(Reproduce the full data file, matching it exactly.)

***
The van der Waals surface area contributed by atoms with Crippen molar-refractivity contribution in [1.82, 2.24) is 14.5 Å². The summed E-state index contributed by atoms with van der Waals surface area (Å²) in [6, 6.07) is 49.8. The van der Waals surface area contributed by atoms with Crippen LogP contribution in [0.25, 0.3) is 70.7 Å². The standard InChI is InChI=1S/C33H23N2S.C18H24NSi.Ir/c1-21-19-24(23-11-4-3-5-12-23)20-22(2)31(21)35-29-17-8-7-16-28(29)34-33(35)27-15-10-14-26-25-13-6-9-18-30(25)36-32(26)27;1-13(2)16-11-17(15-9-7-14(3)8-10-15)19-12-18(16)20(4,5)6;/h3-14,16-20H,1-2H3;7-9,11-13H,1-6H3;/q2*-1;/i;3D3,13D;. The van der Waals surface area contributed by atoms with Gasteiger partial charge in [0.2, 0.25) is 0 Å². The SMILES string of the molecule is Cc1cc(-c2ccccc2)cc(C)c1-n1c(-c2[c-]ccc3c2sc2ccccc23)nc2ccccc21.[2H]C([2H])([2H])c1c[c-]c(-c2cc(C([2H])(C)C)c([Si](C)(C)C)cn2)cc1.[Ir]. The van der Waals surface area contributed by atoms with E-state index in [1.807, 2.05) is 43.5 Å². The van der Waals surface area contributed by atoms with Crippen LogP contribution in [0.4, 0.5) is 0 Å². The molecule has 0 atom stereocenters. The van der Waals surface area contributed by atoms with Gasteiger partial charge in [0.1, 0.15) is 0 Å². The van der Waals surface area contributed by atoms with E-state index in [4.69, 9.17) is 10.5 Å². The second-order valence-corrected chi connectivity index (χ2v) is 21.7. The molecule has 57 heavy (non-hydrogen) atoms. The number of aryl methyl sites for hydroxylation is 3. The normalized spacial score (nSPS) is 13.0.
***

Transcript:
The van der Waals surface area contributed by atoms with Crippen molar-refractivity contribution in [1.82, 2.24) is 14.5 Å². The summed E-state index contributed by atoms with van der Waals surface area (Å²) in [6, 6.07) is 49.8. The van der Waals surface area contributed by atoms with Crippen LogP contribution in [0.25, 0.3) is 70.7 Å². The standard InChI is InChI=1S/C33H23N2S.C18H24NSi.Ir/c1-21-19-24(23-11-4-3-5-12-23)20-22(2)31(21)35-29-17-8-7-16-28(29)34-33(35)27-15-10-14-26-25-13-6-9-18-30(25)36-32(26)27;1-13(2)16-11-17(15-9-7-14(3)8-10-15)19-12-18(16)20(4,5)6;/h3-14,16-20H,1-2H3;7-9,11-13H,1-6H3;/q2*-1;/i;3D3,13D;. The van der Waals surface area contributed by atoms with Gasteiger partial charge in [0.2, 0.25) is 0 Å². The SMILES string of the molecule is Cc1cc(-c2ccccc2)cc(C)c1-n1c(-c2[c-]ccc3c2sc2ccccc23)nc2ccccc21.[2H]C([2H])([2H])c1c[c-]c(-c2cc(C([2H])(C)C)c([Si](C)(C)C)cn2)cc1.[Ir]. The van der Waals surface area contributed by atoms with E-state index in [1.807, 2.05) is 43.5 Å². The van der Waals surface area contributed by atoms with Crippen LogP contribution in [0.4, 0.5) is 0 Å². The molecule has 0 atom stereocenters. The van der Waals surface area contributed by atoms with Gasteiger partial charge in [0.1, 0.15) is 0 Å². The van der Waals surface area contributed by atoms with E-state index in [4.69, 9.17) is 10.5 Å². The second-order valence-corrected chi connectivity index (χ2v) is 21.7. The molecule has 57 heavy (non-hydrogen) atoms. The number of aryl methyl sites for hydroxylation is 3. The normalized spacial score (nSPS) is 13.0.